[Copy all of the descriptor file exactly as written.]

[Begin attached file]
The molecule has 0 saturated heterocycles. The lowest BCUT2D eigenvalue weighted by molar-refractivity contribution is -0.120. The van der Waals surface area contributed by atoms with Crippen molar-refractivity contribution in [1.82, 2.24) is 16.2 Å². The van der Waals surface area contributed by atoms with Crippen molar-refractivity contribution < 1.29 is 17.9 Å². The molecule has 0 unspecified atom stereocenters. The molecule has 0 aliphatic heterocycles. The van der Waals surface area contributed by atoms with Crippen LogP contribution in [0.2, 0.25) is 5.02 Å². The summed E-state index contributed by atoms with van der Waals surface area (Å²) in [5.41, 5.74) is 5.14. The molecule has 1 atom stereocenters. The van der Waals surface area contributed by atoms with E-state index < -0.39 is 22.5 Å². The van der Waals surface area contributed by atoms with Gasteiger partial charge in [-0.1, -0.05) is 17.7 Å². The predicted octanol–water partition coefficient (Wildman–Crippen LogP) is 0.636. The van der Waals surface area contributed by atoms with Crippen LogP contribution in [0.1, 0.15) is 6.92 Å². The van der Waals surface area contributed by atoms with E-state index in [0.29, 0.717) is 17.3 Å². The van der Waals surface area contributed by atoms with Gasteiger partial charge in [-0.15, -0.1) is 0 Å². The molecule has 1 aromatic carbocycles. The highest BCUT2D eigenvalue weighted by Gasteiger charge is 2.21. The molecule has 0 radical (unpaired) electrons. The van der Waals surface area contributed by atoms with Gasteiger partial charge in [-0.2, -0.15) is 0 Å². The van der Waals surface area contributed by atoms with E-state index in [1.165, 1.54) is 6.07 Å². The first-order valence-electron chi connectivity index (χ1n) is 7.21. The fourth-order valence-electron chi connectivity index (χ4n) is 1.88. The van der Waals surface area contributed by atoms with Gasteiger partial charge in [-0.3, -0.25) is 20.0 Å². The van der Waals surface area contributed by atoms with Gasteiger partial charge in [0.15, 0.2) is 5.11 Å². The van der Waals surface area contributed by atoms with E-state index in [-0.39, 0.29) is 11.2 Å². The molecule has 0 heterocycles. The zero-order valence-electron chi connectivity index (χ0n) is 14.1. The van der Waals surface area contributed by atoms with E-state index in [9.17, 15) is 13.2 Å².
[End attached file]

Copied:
The molecule has 0 saturated heterocycles. The lowest BCUT2D eigenvalue weighted by molar-refractivity contribution is -0.120. The van der Waals surface area contributed by atoms with Crippen molar-refractivity contribution in [1.82, 2.24) is 16.2 Å². The van der Waals surface area contributed by atoms with Crippen molar-refractivity contribution < 1.29 is 17.9 Å². The molecule has 0 unspecified atom stereocenters. The molecule has 0 aliphatic heterocycles. The van der Waals surface area contributed by atoms with Crippen LogP contribution in [0.2, 0.25) is 5.02 Å². The summed E-state index contributed by atoms with van der Waals surface area (Å²) in [5.41, 5.74) is 5.14. The molecule has 1 atom stereocenters. The van der Waals surface area contributed by atoms with E-state index < -0.39 is 22.5 Å². The van der Waals surface area contributed by atoms with Gasteiger partial charge in [-0.1, -0.05) is 17.7 Å². The predicted octanol–water partition coefficient (Wildman–Crippen LogP) is 0.636. The van der Waals surface area contributed by atoms with Crippen LogP contribution in [0.1, 0.15) is 6.92 Å². The van der Waals surface area contributed by atoms with E-state index in [0.29, 0.717) is 17.3 Å². The van der Waals surface area contributed by atoms with Gasteiger partial charge in [-0.15, -0.1) is 0 Å². The molecule has 1 aromatic carbocycles. The highest BCUT2D eigenvalue weighted by Gasteiger charge is 2.21. The molecule has 0 radical (unpaired) electrons. The van der Waals surface area contributed by atoms with Gasteiger partial charge in [-0.2, -0.15) is 0 Å². The van der Waals surface area contributed by atoms with E-state index in [1.165, 1.54) is 6.07 Å². The first-order valence-electron chi connectivity index (χ1n) is 7.21. The fourth-order valence-electron chi connectivity index (χ4n) is 1.88. The van der Waals surface area contributed by atoms with Gasteiger partial charge in [-0.3, -0.25) is 20.0 Å². The van der Waals surface area contributed by atoms with Gasteiger partial charge in [0.15, 0.2) is 5.11 Å². The van der Waals surface area contributed by atoms with E-state index in [-0.39, 0.29) is 11.2 Å². The molecule has 0 heterocycles. The zero-order valence-electron chi connectivity index (χ0n) is 14.1. The van der Waals surface area contributed by atoms with E-state index in [9.17, 15) is 13.2 Å².